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Oil Palm Fruit


Introduction of Oil Palm Fruit


            Scientific name - Elaeis guineensis


Elaeis is a Greek word which means “oil” is a species of palms containing two varieties, called oil palms. In commercial agriculture they are commonly used in the production of palm oil. Elaeis guineensis is the principal source of palm oil, guineensis refers to its country of origin and it is indigenous to west and southwest Africa, up between Angola and Gambia. Used locally for oil production, the American oil palm Elaeis oleifera is native to tropical Central and South America. The English word oleifera means “oil-producing”.

From procreation to maturity, it takes just about five to six months for the palm fruit to mature. As with appearance, it looks just like a large plum, reddish in color and grows in large bunches. With a single seed, the palm fruit is made up of an oily, plump exterior layer, the palm kernel which is rich in oil. Each bunch of fruit weighs40–50 kg (88–110 lb) when ripe.

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Nutritional Value of Oil Palm Fruit


Calories 120.2
Total Fat 13.6 g
Saturated Fat 6.7 g
Polyunsaturated Fat 1.3 g
Monounsaturated Fat 5.0 g


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Health Benefits of Oil Palm Fruit


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The vasodilative, phytoestrogenic and bone mass enhancing properties present in the oil palm is recommended as good for postmenopausal women; by up-regulating the LDL receptors, the oil palm is said to help modulate the antioxidative defense enzymes and reduce blood Low Density Lipoprotein (LDL)- studies say.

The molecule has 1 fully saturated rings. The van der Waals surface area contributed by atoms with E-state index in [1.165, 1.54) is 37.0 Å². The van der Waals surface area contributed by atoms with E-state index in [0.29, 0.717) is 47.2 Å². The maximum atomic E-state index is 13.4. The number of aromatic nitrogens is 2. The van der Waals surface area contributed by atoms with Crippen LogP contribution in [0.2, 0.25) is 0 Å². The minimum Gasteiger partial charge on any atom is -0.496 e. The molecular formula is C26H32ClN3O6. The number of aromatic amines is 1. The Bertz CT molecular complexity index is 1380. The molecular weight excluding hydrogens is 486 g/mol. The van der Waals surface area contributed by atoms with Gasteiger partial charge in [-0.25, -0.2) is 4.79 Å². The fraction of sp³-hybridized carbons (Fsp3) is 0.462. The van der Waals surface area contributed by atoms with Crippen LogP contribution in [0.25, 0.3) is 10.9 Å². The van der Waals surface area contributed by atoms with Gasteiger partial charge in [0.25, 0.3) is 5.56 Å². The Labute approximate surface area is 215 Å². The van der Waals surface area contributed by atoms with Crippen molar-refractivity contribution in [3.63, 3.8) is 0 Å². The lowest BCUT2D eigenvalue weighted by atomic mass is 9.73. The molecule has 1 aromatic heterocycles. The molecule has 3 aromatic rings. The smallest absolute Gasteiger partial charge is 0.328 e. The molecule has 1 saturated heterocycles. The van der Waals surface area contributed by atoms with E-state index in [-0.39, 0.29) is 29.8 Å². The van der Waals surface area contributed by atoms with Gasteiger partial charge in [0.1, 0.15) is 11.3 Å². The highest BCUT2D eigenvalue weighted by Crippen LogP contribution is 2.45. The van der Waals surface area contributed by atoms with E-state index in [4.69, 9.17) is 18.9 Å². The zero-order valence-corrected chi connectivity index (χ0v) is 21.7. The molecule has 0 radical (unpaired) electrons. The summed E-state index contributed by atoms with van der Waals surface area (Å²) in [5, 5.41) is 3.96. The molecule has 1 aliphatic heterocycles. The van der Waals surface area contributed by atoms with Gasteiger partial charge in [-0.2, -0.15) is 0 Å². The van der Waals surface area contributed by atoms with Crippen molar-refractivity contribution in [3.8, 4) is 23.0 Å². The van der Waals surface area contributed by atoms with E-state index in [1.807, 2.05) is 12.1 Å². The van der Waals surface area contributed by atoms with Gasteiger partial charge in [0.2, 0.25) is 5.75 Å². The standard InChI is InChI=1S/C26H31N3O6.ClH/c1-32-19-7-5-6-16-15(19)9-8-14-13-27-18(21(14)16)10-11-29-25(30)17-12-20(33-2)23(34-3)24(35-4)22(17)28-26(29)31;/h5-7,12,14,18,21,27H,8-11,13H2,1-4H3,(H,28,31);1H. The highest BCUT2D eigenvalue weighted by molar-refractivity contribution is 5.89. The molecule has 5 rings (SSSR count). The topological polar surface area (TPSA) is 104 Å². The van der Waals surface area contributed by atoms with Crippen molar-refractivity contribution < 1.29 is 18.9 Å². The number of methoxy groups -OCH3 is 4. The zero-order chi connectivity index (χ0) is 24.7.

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Cultivation


Seeing that seed germination and seedling establishment are complicated, in general, oil palms are propagated by seed. Temperature of 35° C stimulates the process of germination in lean covered types; on the other hand, it takes up thick-walled varieties for higher temperatures. When the period reaches a month of 18, the seedlings are out planted. With plantation culture proving to be worthwhile, seeds are harvested from the wild in some places. Harvested ripe seeds should only be used for propagation and as far as breeding from selected plants is concerned, it is important to maintain controlled pollination. It may take just about 64-146 days for the seed to germinate, however in warm climates, 50% germination can be expected in 8 weeks.


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Harvesting


After planting in the field, first fruit bunches ripens in 3-4 years, however these may be small and of poor quality. Removal of the early female inflorescences is said to get rid of the concern. In view of the fact that, under-ripe fruits have low oil concentration and over-ripe fruits have high fatty acid content, it is important to harvest the fruit bunches at its correct stage of ripeness. With the help of cutlass, bunches of semi-wild trees are harvested and tall palms are climbed over with the help of ladder and ropes and harvested in Africa; having said that, harvesting is usually done once a week. Bunches are cut with the help of a steel chisel for the first few years and thereafter, an axe comes into play. Approximately 100-150 bunches are harvested per day. The fruit bunches are then carried to the mill for oil extraction.

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